The Panic of 1873
Since the end of the Civil War, railroad construction in the United States had been booming. Between 1866 and 1873, 35,000 miles of new track were laid across the country. Railroads were the nation's largest non-agricultural employer. Banks and other industries were putting their money in railroads. So when the banking firm of Jay Cooke and Company, a firm heavily invested in railroad construction, closed its doors on September 18, 1873, a major economic panic swept the nation.
Jay Cooke's firm had been the government's chief financier of the Union military effort during the Civil War. The firm then became a federal agent in the government financing of railroad construction. The railroad industry involved a huge amount of money — and risk. Building tracks where land had not yet been cleared or settled required land grants and loans that only the government could provide.
The nation's first transcontinental railroad had been completed in 1869. Entrepreneurs planned a second, called the Northern Pacific. Cooke's firm was the financial agent in this venture, and poured money into it. On September 18, the firm realized it had overextended itself and declared bankruptcy.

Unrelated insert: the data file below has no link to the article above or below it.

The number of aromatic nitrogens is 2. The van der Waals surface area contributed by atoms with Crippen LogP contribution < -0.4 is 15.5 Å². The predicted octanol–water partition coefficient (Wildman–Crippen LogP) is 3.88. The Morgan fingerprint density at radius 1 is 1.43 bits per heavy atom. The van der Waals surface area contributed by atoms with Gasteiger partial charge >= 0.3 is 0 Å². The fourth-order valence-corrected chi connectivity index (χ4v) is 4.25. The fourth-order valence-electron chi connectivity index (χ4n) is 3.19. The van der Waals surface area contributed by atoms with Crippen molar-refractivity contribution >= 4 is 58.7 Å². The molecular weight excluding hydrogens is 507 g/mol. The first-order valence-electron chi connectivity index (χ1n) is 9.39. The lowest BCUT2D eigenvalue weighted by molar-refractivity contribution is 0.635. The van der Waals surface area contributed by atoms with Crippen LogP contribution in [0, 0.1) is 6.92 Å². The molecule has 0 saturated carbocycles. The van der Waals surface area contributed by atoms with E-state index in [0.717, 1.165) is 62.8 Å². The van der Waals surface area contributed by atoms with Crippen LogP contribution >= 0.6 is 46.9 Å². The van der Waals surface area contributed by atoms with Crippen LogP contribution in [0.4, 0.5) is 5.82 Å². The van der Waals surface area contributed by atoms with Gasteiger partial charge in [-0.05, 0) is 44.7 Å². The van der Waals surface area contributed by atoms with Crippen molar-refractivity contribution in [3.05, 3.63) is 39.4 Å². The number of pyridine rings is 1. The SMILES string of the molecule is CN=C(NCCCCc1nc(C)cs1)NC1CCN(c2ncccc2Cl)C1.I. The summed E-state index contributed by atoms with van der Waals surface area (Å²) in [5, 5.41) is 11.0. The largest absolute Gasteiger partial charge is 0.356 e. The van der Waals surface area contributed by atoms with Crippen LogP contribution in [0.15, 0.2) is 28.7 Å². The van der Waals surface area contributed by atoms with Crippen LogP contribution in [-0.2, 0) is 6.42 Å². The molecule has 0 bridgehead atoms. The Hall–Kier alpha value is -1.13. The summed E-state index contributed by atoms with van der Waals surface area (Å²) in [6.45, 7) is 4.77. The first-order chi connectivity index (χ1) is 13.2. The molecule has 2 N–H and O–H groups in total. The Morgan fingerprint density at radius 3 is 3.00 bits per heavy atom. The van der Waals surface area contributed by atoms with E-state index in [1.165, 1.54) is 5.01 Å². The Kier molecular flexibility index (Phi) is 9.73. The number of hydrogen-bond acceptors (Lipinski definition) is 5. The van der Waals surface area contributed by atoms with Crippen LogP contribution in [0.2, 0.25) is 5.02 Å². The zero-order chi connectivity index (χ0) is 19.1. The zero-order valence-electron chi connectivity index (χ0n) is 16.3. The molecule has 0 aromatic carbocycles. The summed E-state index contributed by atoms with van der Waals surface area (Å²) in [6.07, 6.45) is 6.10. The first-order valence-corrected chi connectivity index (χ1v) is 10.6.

Mirroring the firm's collapse, many other banking firms and industries did the same. This collapse was disastrous for the nation's economy. A startling 89 of the country's 364 railroads crashed into bankruptcy. A total of 18,000 businesses failed in a mere two years. By 1876, unemployment had risen to a frightening 14 percent.
An economic cloud settled over Ulysses S. Grant's second term, and he tried to find a solution that would drive it away. Workers and businesspeople argued over what should be done. Grant — setting a course that would become the hallmark of the Republican Party -- sided with eastern business leaders, and adopted their ideas for easing the crisis. But when Grant left office in 1877, the cloud remained.
That same year, the depression set off railroad strikes. Workers all over the country, in response to wage cuts and poor working conditions, struck and prevented trains from moving. President Rutherford B. Hayes was forced to send federal troops to more than a half dozen states to stop the strikes. In the end, the fighting between strikers and troops left more than 100 people dead and many more injured.
Southern blacks suffered greatly during the depression. Preoccupied with the harsh realities of falling farm prices, wage cuts, unemployment, and labor strikes, the North became less and less concerned with addressing racism in the South. White supremacist organizations like the Ku Klux Klan, which had been suppressed through punitive Reconstruction legislation starting in 1868, resumed their campaign of terror against blacks and Republicans. Violent conflicts erupted, including 1873's Colfax Massacre in Louisiana. By the time the depression lifted in 1879, southern whites would already be regaining power.